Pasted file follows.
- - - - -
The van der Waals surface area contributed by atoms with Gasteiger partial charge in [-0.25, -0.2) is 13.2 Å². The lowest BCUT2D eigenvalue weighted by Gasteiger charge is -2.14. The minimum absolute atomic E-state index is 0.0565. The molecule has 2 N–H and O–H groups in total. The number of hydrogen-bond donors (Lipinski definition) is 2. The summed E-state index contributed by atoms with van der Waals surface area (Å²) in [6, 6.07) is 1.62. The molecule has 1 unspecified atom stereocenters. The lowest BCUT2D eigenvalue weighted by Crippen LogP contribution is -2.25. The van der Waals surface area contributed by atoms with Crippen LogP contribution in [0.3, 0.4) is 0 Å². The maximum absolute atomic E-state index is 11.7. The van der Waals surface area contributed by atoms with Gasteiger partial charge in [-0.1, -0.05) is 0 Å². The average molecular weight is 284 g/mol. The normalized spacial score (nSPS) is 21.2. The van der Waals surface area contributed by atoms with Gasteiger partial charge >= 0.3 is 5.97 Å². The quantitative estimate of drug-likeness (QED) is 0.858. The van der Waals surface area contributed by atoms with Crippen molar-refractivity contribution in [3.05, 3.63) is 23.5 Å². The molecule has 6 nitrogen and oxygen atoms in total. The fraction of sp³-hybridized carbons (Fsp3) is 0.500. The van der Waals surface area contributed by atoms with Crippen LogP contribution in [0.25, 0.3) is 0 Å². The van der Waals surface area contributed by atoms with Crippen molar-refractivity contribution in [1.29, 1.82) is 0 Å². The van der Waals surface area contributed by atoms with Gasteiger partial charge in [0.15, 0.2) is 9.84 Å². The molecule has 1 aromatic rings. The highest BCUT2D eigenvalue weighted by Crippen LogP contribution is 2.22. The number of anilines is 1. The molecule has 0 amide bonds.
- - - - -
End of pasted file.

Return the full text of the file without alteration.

The van der Waals surface area contributed by atoms with Gasteiger partial charge in [-0.25, -0.2) is 13.2 Å². The lowest BCUT2D eigenvalue weighted by Gasteiger charge is -2.14. The minimum absolute atomic E-state index is 0.0565. The molecule has 2 N–H and O–H groups in total. The number of hydrogen-bond donors (Lipinski definition) is 2. The summed E-state index contributed by atoms with van der Waals surface area (Å²) in [6, 6.07) is 1.62. The molecule has 1 unspecified atom stereocenters. The lowest BCUT2D eigenvalue weighted by Crippen LogP contribution is -2.25. The van der Waals surface area contributed by atoms with Crippen LogP contribution in [0.3, 0.4) is 0 Å². The maximum absolute atomic E-state index is 11.7. The van der Waals surface area contributed by atoms with Gasteiger partial charge in [-0.1, -0.05) is 0 Å². The average molecular weight is 284 g/mol. The normalized spacial score (nSPS) is 21.2. The van der Waals surface area contributed by atoms with Gasteiger partial charge >= 0.3 is 5.97 Å². The quantitative estimate of drug-likeness (QED) is 0.858. The van der Waals surface area contributed by atoms with Crippen molar-refractivity contribution in [3.05, 3.63) is 23.5 Å². The molecule has 6 nitrogen and oxygen atoms in total. The fraction of sp³-hybridized carbons (Fsp3) is 0.500. The van der Waals surface area contributed by atoms with Crippen LogP contribution in [0.25, 0.3) is 0 Å². The van der Waals surface area contributed by atoms with Crippen molar-refractivity contribution in [1.29, 1.82) is 0 Å². The van der Waals surface area contributed by atoms with Gasteiger partial charge in [0.15, 0.2) is 9.84 Å². The molecule has 1 aromatic rings. The highest BCUT2D eigenvalue weighted by Crippen LogP contribution is 2.22. The number of anilines is 1. The molecule has 0 amide bonds.